In his new collection of poems, Dick Davis, the acclaimed author of Belonging, addresses themes that he has long worked with—travel, the experience of being a stranger, the clash of cultures, the vagaries of love, the pleasures and epiphanies of meaning that art allows us. But A Trick of Sunlight introduces a new theme that revolves around the idea of happiness—is it possible, must it be illusory, is its fleetingness an essential part of its nature so that disillusion is inevitable?
Many of the poems are shaded by the poet’s awareness of growing older, and by the ways that this both shuts down many of life’s possibilities and frees us from their demands. The levity of some verses here is something of a departure for Davis, but his insights can be mordant too, revealing darknesses as often as they invoke frivolity.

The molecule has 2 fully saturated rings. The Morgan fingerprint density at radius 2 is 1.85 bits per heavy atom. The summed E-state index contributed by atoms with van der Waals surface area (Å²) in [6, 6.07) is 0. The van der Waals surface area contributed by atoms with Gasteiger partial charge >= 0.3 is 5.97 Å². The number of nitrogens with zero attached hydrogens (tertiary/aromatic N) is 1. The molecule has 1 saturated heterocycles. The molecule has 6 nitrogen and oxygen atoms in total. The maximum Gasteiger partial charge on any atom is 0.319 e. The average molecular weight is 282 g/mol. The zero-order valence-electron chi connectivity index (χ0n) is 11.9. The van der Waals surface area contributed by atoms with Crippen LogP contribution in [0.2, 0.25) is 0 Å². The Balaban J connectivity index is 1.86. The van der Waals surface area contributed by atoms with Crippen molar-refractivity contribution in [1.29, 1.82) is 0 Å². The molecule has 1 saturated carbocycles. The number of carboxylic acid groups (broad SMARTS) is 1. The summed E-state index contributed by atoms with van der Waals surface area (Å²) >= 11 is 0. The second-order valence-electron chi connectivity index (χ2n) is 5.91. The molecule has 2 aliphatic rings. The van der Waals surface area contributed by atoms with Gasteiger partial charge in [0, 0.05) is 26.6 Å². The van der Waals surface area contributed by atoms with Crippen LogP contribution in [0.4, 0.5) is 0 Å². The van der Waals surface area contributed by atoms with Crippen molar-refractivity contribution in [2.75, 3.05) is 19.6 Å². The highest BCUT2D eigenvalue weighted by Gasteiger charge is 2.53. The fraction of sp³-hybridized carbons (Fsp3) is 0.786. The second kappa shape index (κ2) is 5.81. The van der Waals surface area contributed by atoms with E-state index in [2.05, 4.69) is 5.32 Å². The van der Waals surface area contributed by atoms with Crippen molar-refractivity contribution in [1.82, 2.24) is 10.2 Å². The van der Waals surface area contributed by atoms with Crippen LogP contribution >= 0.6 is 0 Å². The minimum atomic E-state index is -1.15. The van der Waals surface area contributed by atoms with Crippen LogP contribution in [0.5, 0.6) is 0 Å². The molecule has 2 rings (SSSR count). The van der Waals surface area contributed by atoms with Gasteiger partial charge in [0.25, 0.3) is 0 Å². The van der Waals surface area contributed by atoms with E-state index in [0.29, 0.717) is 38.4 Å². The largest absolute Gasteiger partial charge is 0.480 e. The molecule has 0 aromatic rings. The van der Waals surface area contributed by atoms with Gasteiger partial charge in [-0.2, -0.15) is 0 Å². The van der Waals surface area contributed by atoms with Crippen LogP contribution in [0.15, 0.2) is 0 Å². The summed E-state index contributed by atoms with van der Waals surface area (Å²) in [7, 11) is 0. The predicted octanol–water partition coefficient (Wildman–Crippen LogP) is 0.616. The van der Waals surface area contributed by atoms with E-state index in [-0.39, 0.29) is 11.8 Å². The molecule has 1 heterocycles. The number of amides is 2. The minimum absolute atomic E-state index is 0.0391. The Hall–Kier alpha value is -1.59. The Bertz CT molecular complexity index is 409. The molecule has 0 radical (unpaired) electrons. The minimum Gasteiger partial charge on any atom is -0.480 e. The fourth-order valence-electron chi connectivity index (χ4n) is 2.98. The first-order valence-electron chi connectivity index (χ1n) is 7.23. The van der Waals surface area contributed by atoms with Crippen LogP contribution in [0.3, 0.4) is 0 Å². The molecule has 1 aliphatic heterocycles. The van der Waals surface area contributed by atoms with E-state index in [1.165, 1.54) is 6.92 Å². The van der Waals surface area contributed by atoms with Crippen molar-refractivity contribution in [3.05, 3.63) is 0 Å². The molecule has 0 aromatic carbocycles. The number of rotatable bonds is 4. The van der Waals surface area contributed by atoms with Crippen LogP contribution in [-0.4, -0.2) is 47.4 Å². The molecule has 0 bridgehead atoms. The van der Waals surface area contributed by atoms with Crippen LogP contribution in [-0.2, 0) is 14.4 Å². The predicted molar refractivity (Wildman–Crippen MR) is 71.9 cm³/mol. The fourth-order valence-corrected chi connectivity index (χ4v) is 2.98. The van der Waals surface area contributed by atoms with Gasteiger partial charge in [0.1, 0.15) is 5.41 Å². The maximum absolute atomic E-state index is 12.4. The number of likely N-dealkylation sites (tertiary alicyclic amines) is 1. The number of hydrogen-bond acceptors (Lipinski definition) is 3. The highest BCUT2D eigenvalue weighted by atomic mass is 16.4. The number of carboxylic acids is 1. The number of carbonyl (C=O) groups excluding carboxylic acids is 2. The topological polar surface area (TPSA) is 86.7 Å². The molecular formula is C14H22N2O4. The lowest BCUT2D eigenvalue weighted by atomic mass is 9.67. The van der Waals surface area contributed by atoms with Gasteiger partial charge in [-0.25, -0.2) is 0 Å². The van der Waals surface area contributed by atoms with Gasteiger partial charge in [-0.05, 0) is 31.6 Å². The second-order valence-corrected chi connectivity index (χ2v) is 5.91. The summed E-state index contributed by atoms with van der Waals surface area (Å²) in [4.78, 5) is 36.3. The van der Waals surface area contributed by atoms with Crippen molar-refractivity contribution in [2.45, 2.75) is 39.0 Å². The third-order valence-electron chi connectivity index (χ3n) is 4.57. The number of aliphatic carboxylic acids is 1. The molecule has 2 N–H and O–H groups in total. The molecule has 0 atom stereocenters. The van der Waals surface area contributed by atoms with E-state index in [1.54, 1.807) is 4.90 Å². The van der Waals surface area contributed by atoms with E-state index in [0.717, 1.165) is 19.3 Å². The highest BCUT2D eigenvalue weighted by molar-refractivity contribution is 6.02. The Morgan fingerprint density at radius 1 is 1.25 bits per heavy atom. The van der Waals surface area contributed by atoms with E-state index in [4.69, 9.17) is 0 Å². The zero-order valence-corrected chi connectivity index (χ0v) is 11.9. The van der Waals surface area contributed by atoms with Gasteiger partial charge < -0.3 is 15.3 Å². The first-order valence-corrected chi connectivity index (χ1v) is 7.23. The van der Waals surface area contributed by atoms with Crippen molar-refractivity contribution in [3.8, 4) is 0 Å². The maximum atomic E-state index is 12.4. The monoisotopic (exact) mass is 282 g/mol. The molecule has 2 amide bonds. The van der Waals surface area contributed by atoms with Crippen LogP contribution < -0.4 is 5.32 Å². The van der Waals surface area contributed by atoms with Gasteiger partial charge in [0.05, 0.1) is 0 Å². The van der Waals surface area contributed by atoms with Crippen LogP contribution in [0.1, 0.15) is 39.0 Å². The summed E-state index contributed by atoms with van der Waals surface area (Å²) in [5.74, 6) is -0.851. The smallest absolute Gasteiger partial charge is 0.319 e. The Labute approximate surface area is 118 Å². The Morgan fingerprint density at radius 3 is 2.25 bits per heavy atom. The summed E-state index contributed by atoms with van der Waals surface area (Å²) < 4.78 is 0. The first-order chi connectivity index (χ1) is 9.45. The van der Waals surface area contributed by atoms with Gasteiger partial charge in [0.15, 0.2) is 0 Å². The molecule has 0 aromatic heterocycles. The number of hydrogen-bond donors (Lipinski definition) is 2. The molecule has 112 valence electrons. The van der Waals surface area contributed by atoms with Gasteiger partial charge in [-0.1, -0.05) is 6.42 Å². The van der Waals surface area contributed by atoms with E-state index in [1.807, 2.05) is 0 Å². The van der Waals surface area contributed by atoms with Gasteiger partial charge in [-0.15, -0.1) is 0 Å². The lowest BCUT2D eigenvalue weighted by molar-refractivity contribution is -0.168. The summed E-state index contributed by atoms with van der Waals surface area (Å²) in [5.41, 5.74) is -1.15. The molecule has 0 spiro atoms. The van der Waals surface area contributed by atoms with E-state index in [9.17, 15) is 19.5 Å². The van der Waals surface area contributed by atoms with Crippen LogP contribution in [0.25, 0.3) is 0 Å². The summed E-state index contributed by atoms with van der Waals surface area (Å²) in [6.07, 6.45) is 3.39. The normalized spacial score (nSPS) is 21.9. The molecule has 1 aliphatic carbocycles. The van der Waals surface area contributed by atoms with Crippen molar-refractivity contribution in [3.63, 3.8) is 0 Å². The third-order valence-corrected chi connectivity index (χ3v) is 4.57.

As Davis’s readers have come to expect, the poems in A Trick of Sunlight. aim at the aesthetic satisfactions that accompany accurate observations expressed with wit, intelligence, and grace. But they achieve as well an immediacy and rawness of vision that seem to belie his careful craft.